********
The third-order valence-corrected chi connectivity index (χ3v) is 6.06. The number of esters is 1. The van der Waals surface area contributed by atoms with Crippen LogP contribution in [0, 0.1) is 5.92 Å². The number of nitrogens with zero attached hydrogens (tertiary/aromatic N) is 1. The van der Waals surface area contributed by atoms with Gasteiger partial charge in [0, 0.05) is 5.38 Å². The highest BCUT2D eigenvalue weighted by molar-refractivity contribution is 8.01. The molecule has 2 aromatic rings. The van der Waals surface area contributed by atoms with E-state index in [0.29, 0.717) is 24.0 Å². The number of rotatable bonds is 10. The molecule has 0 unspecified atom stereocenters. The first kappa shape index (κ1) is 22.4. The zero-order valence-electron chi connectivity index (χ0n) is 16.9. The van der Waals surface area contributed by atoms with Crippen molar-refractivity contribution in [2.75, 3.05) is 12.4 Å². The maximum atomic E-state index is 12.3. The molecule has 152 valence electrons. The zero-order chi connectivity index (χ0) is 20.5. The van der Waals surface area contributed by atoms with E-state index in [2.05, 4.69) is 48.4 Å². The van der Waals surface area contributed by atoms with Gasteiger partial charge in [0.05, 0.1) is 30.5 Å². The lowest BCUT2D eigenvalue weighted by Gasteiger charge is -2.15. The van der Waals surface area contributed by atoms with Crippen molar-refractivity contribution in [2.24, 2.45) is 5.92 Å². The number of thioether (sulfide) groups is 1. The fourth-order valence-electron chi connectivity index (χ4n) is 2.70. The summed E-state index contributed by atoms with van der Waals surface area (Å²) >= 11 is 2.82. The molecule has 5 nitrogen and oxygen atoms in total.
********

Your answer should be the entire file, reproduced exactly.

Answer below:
The third-order valence-corrected chi connectivity index (χ3v) is 6.06. The number of esters is 1. The van der Waals surface area contributed by atoms with Crippen LogP contribution in [0, 0.1) is 5.92 Å². The number of nitrogens with zero attached hydrogens (tertiary/aromatic N) is 1. The van der Waals surface area contributed by atoms with Gasteiger partial charge in [0, 0.05) is 5.38 Å². The highest BCUT2D eigenvalue weighted by molar-refractivity contribution is 8.01. The molecule has 2 aromatic rings. The van der Waals surface area contributed by atoms with E-state index in [0.29, 0.717) is 24.0 Å². The number of rotatable bonds is 10. The molecule has 0 unspecified atom stereocenters. The first kappa shape index (κ1) is 22.4. The zero-order valence-electron chi connectivity index (χ0n) is 16.9. The van der Waals surface area contributed by atoms with Crippen molar-refractivity contribution in [2.75, 3.05) is 12.4 Å². The maximum atomic E-state index is 12.3. The molecule has 152 valence electrons. The zero-order chi connectivity index (χ0) is 20.5. The van der Waals surface area contributed by atoms with E-state index in [2.05, 4.69) is 48.4 Å². The van der Waals surface area contributed by atoms with Gasteiger partial charge in [0.05, 0.1) is 30.5 Å². The lowest BCUT2D eigenvalue weighted by Gasteiger charge is -2.15. The van der Waals surface area contributed by atoms with Crippen molar-refractivity contribution in [2.24, 2.45) is 5.92 Å². The number of thioether (sulfide) groups is 1. The fourth-order valence-electron chi connectivity index (χ4n) is 2.70. The summed E-state index contributed by atoms with van der Waals surface area (Å²) >= 11 is 2.82. The molecule has 5 nitrogen and oxygen atoms in total.